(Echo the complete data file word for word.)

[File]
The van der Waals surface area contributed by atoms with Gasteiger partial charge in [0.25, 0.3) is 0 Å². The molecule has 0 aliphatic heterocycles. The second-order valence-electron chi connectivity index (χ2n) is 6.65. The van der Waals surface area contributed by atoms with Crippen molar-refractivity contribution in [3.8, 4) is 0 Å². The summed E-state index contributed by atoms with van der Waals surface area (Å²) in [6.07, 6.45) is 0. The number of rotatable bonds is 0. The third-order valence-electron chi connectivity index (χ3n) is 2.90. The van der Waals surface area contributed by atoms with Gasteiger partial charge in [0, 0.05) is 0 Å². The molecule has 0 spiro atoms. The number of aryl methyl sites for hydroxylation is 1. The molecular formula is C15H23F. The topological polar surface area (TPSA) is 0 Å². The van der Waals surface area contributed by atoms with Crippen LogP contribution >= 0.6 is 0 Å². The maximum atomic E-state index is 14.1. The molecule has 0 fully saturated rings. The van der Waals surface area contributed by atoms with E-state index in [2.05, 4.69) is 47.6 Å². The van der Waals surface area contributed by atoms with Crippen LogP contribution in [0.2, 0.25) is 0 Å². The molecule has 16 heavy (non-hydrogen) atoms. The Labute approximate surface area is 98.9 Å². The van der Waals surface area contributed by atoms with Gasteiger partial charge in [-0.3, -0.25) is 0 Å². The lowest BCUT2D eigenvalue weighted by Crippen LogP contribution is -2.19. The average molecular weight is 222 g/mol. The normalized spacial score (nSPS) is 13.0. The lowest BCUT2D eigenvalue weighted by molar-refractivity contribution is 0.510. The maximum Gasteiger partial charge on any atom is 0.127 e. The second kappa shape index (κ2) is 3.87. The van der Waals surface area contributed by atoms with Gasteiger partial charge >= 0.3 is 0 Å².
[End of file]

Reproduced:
The van der Waals surface area contributed by atoms with Gasteiger partial charge in [0.25, 0.3) is 0 Å². The molecule has 0 aliphatic heterocycles. The second-order valence-electron chi connectivity index (χ2n) is 6.65. The van der Waals surface area contributed by atoms with Crippen molar-refractivity contribution in [3.8, 4) is 0 Å². The summed E-state index contributed by atoms with van der Waals surface area (Å²) in [6.07, 6.45) is 0. The number of rotatable bonds is 0. The third-order valence-electron chi connectivity index (χ3n) is 2.90. The van der Waals surface area contributed by atoms with Gasteiger partial charge in [0, 0.05) is 0 Å². The molecule has 0 spiro atoms. The number of aryl methyl sites for hydroxylation is 1. The molecular formula is C15H23F. The topological polar surface area (TPSA) is 0 Å². The van der Waals surface area contributed by atoms with Crippen LogP contribution >= 0.6 is 0 Å². The maximum atomic E-state index is 14.1. The molecule has 0 fully saturated rings. The van der Waals surface area contributed by atoms with E-state index in [2.05, 4.69) is 47.6 Å². The van der Waals surface area contributed by atoms with Crippen LogP contribution in [0.2, 0.25) is 0 Å². The molecule has 16 heavy (non-hydrogen) atoms. The Labute approximate surface area is 98.9 Å². The van der Waals surface area contributed by atoms with Gasteiger partial charge in [-0.3, -0.25) is 0 Å². The lowest BCUT2D eigenvalue weighted by Crippen LogP contribution is -2.19. The average molecular weight is 222 g/mol. The normalized spacial score (nSPS) is 13.0. The lowest BCUT2D eigenvalue weighted by molar-refractivity contribution is 0.510. The maximum Gasteiger partial charge on any atom is 0.127 e. The second kappa shape index (κ2) is 3.87. The van der Waals surface area contributed by atoms with Gasteiger partial charge >= 0.3 is 0 Å².